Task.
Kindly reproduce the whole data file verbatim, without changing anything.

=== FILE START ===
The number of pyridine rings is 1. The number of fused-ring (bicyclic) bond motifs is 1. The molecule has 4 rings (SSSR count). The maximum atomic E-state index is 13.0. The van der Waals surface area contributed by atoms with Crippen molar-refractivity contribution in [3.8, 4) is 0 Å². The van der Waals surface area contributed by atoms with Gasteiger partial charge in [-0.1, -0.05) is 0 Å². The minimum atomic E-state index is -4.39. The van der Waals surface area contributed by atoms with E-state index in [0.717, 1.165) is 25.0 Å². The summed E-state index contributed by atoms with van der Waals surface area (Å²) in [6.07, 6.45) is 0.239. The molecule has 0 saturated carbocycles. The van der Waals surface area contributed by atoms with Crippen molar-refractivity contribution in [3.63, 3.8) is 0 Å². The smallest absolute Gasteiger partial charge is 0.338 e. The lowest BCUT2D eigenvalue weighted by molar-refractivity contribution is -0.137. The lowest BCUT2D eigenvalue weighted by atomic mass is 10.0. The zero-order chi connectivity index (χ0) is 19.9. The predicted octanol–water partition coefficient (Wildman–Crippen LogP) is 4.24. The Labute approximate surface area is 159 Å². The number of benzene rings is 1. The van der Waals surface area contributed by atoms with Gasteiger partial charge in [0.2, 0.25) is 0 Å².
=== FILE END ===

The number of pyridine rings is 1. The number of fused-ring (bicyclic) bond motifs is 1. The molecule has 4 rings (SSSR count). The maximum atomic E-state index is 13.0. The van der Waals surface area contributed by atoms with Crippen molar-refractivity contribution in [3.8, 4) is 0 Å². The van der Waals surface area contributed by atoms with Gasteiger partial charge in [-0.1, -0.05) is 0 Å². The minimum atomic E-state index is -4.39. The van der Waals surface area contributed by atoms with E-state index in [0.717, 1.165) is 25.0 Å². The summed E-state index contributed by atoms with van der Waals surface area (Å²) in [6.07, 6.45) is 0.239. The molecule has 0 saturated carbocycles. The van der Waals surface area contributed by atoms with Crippen molar-refractivity contribution in [3.63, 3.8) is 0 Å². The smallest absolute Gasteiger partial charge is 0.338 e. The lowest BCUT2D eigenvalue weighted by molar-refractivity contribution is -0.137. The lowest BCUT2D eigenvalue weighted by atomic mass is 10.0. The zero-order chi connectivity index (χ0) is 19.9. The predicted octanol–water partition coefficient (Wildman–Crippen LogP) is 4.24. The Labute approximate surface area is 159 Å². The number of benzene rings is 1. The van der Waals surface area contributed by atoms with Gasteiger partial charge in [0.2, 0.25) is 0 Å².